Woman working from home during COVID-19

There is nothing more stressful than having your dog barking, your sister yelling and the neighbor’s lawnmower going in the background of a Zoom meeting. This is an adjustment period for everyone. Even for those with no “home office," they must now create an office space within which to work. Whether your job includes writing, teaching, creating, or calculating, being stuck at home 24/7 can make it difficult to concentrate.

Although I have worked from home before, I’m still not entirely comfortable with it. However, my best practices revolve around organization, conversations and exercise. I tell everyone I know about the perks of having a physical notebook/agenda. Yes, Google Calendar is a wonderful tool, but putting something in your own writing will help you remember.

Regardless of whether it’s a conference with my professor, a Netflix party with my best friend, or taking a midday walk with my dog, I write it down. This helps me keep my priorities straight. It also helps me make sure that I take breaks and practice self-care. I know, self-care has been a buzz topic for the last couple of years, but it doesn’t always mean bath bombs and face masks. Sure, it can be both of those things, as long as it allows you to relax. For me, I like to watch a comedy after work. Or sometimes I’ll read one of my favorite childhood books. As long as it gives you a reprieve from your job, it’s worth taking the time out of your schedule to do it.

Other than filling notebooks with due dates and appointments, working from home also means ensuring that you can be present for the job; however virtual that presence may be. Thanks to web cameras and cell phones, we are able to have a fairly good office experience in our own rooms. But, we don’t always think of the things we’ll need to “go to work." The first thing is wifi. AT&T, Verizon, Xfinity and Frontier are just a few wifi companies that you can purchase for less than $20 a month. Perfect for a college-student budget! Now, in order to use wifi, it has to be connected to something. That something is either a computer, an iPad, a phone, or any other smart technology. I always make sure that my cell and laptop are fully charged at the beginning of the day. It doesn’t reflect well on employees if their devices die in the middle of the workday. The final step to creating a functioning office environment in your own house is dressing professionally (at least from the waist-up). Since it is your home, I would suggest not donning the full suit-and-tie ensemble, but I would also recommend steering clear of inappropriately worded T-shirts or revealing dresses. Be comfortable, be presentable.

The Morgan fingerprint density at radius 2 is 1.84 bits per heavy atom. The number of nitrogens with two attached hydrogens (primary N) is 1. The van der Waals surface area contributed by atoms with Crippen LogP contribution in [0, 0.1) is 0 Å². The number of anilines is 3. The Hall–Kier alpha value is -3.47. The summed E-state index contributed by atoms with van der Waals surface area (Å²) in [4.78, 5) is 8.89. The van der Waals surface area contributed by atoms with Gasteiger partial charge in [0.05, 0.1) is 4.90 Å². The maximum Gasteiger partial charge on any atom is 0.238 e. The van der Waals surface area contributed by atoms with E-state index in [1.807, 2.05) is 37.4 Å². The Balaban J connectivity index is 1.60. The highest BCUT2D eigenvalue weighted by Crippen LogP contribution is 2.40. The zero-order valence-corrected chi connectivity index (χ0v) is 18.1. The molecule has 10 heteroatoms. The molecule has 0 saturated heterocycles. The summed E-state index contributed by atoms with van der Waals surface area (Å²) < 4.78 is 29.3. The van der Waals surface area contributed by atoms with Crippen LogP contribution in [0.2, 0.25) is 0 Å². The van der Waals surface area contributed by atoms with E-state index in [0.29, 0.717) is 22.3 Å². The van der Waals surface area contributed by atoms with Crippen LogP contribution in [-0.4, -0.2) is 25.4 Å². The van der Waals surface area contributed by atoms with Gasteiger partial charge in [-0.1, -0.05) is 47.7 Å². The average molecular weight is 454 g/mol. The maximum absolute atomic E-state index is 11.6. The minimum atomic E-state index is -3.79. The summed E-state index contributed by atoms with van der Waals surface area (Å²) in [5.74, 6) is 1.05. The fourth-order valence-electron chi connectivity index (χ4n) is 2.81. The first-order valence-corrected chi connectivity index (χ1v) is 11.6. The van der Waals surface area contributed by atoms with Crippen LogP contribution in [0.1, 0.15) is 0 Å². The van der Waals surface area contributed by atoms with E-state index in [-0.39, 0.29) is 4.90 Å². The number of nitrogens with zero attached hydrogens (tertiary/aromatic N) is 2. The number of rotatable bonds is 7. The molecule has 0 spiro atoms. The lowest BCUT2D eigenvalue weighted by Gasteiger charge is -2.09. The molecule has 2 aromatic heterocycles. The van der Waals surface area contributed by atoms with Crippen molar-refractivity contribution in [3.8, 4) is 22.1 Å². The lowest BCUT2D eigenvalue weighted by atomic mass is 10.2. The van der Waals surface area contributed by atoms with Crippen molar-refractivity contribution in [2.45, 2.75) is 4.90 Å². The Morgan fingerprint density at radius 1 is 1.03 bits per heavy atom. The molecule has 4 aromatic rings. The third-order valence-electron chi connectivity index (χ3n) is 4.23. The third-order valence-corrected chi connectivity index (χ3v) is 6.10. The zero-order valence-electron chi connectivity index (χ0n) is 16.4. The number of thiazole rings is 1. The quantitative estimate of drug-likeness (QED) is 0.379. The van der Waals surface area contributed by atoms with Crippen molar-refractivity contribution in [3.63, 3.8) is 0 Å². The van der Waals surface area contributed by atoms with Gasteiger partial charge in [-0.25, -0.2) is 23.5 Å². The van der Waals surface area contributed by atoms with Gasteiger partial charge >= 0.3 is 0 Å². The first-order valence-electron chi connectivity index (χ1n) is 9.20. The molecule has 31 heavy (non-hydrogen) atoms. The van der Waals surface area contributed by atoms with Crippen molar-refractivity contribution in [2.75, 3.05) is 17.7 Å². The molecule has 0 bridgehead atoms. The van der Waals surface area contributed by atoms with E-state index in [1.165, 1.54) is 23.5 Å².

On the flip-side, there is plenty of boredom to go around and a lot of you may be on the hunt for remote work. Indeed.com and hireaniner.uncc.edu are great resources. Right now is the best time to build up your savings account and polish your resume. As fall approaches, there are also several openings for seasonal employment. You could be a Community Organizer for the upcoming presidential elections, a secretary for a nonprofit organization, or even a virtual tutor for kids who are being homeschooled.

Whether you’ve already gotten the hang of working from home or you’re still overwhelmed with the remote transition, there is much to be learned during this period of change. I, for one, have learned that I work harder when no one is watching because my work has become qualitative rather than quantitative. I’ve also learned that, despite being really good at the “online-thing," I’d much rather greet my supervisor and coworkers in-person than on-screen. Here’s to hoping that classrooms, office buildings, and movie theaters are soon able to reopen. Here’s to also hoping that, until that time comes, we ask for help from our remote colleagues, we remain patient with these new adjustments, and we get through it all as wiser, kinder people.

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